How to Write Short Stuff Better?
December 18, 2008 7:33 PM   Subscribe

How do I learn to write crisp, short and in-depth memos?

Inspired by all this publicity over Gladwell's Outliers, I've decided I have to get in my 10,000 hours of practice in my craft (public policy) if I'm going to be any good at it. Problem is, I don't know how to get lots of practice with feedback in the writing style I think I need to bone up on: the clear, short, and to-the-point memo. While I've been taking plenty of internships, I don't think they're providing quite as much practice as I need to get really good at this really quickly. While I can do some blogging, I don't really think the voice people look for on my blog is quite the same.

Any ideas on places my writing can get the once-over by tough critics? Any ideas on how I can better critique myself? Any organizations / web places I can write for that will just let me get in as much practice as possible?
posted by l33tpolicywonk to Writing & Language (14 answers total) 19 users marked this as a favorite
I always say to people "This seems quite complicated. What are you trying to say?"

And then I tell them to write that down instead.
posted by i_am_joe's_spleen at 7:40 PM on December 18, 2008 [2 favorites]

There are two types of these that you should worry about.

The first is the "bring up a problem and say what's going to happen to solve it" type. Use this whenever you think that the background/context for the memo and it's contents needs to be explain. For example, "The president of the company is coming to observe us tomorrow. Because of this, the Casual Friday that was scheduled is being changed to Monday December 22."

The second type is the "tell people what's going to happen" type. No explanations, just directions. "Wearing footie pajamas to work will no longer be tolerated."

Basically if the sentence doesn't either give directions or put the directions into some sort of context then it doesn't need to be there. No "hope you have a nice day"s or "thank you for reading"s. Those just waste time.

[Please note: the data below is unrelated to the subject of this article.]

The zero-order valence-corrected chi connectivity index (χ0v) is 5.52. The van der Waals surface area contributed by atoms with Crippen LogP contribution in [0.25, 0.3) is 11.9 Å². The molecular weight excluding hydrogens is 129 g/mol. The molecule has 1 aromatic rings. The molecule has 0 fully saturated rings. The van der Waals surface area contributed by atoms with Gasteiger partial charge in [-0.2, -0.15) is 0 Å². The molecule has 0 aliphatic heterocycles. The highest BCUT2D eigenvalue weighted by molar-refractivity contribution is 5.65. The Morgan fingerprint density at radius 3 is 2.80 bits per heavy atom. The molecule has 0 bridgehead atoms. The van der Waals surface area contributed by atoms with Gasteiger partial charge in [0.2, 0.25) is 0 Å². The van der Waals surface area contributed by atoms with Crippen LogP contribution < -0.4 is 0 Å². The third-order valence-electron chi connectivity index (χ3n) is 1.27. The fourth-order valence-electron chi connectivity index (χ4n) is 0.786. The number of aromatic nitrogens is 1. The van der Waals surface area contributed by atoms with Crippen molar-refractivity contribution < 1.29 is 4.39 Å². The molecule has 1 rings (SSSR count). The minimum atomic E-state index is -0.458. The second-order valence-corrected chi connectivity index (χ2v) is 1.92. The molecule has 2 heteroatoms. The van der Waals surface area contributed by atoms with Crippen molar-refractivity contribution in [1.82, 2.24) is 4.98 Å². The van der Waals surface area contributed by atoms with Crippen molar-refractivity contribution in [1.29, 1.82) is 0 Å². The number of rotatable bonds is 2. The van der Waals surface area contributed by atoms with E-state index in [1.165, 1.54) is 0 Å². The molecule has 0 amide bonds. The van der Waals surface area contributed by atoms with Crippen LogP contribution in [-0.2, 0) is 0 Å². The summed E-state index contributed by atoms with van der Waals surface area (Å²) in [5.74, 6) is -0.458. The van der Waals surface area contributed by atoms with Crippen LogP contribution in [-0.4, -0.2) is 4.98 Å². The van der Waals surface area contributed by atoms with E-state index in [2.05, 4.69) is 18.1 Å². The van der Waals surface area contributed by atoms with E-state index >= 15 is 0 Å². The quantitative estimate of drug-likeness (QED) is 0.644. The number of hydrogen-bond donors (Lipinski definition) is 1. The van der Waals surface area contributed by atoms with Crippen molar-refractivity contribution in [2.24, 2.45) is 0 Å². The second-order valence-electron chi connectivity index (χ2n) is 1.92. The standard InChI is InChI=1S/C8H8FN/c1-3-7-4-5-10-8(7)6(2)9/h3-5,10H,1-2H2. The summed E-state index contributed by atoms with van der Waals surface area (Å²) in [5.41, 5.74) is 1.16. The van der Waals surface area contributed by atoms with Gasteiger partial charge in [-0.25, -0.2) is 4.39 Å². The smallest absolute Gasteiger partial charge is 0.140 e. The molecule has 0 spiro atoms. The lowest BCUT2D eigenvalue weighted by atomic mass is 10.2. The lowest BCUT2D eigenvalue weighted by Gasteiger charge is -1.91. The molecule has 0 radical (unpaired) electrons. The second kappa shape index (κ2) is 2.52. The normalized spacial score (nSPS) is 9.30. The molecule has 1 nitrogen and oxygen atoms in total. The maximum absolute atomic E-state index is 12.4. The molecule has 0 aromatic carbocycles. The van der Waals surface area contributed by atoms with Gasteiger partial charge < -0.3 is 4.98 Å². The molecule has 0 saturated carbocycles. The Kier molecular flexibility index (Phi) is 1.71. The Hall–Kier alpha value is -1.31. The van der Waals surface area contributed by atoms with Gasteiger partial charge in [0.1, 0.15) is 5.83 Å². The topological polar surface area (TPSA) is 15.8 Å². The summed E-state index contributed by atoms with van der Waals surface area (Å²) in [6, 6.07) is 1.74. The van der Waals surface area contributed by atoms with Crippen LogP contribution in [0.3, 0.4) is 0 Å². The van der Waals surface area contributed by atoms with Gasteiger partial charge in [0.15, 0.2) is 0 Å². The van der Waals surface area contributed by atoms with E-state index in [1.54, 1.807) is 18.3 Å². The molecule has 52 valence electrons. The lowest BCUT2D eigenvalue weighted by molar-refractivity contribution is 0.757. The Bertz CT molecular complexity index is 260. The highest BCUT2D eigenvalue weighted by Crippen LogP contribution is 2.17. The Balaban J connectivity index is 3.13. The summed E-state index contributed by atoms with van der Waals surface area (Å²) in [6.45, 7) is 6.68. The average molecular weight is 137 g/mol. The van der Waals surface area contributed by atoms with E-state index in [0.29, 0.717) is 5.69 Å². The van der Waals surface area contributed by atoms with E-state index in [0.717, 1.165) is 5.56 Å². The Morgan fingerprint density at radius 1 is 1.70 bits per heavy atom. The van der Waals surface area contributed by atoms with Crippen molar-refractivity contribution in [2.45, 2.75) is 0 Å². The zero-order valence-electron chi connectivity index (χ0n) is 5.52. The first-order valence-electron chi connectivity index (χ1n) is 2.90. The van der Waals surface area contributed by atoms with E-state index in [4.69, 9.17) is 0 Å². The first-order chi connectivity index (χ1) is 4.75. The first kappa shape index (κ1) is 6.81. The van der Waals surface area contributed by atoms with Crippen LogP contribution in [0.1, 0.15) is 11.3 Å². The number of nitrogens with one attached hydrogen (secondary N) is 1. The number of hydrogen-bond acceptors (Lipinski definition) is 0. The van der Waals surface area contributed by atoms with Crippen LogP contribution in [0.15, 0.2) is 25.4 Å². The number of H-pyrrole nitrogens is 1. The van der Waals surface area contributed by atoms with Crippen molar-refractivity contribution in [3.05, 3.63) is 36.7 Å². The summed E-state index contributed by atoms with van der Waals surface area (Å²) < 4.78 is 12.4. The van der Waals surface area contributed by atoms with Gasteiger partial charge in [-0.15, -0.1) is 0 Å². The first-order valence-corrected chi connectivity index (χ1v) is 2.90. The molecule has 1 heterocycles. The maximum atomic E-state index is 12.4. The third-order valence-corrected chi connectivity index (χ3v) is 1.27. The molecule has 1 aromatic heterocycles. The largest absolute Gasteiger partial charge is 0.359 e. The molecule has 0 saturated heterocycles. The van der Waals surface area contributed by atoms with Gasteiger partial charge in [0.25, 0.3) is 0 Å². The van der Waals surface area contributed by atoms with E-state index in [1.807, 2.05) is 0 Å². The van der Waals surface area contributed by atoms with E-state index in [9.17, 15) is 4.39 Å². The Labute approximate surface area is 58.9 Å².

posted by theichibun at 7:56 PM on December 18, 2008

Best answer: I'm a professional persuader. The key is (1) a chunky topic sentence that serially lays out each key point of the argument, repeated at the beginning of the main section and the conclusion; and (2) repetition.

Better to be inartfully clear about what you are saying than to be well-written and unclear.
posted by Ironmouth at 8:20 PM on December 18, 2008 [5 favorites]

Metafilter: well-written and unclear

But seriously. What does that even mean?
posted by jckll at 8:56 PM on December 18, 2008

My english teacher always said to do follow these three steps to writing well:

1. Tell 'em what you're gonna tell 'em.
2. Tell 'em.
3. Tell 'em whatcha told 'em.
posted by otherwordlyglow at 9:25 PM on December 18, 2008

A clear, direct writing style also helps, and for this you might review a style manual like Strunk and White.
posted by tss at 10:09 PM on December 18, 2008

Best answer: Googling the search terms, "writing workshop critique" yields some cold leads. See for example, The Internet Writing Workshop.

Any ideas on how I can better critique myself?

Review your writing well after you've finished and forgotten. Fresh eyes bring new insights.

Read and apply The Elements of Style - just as tss recommends.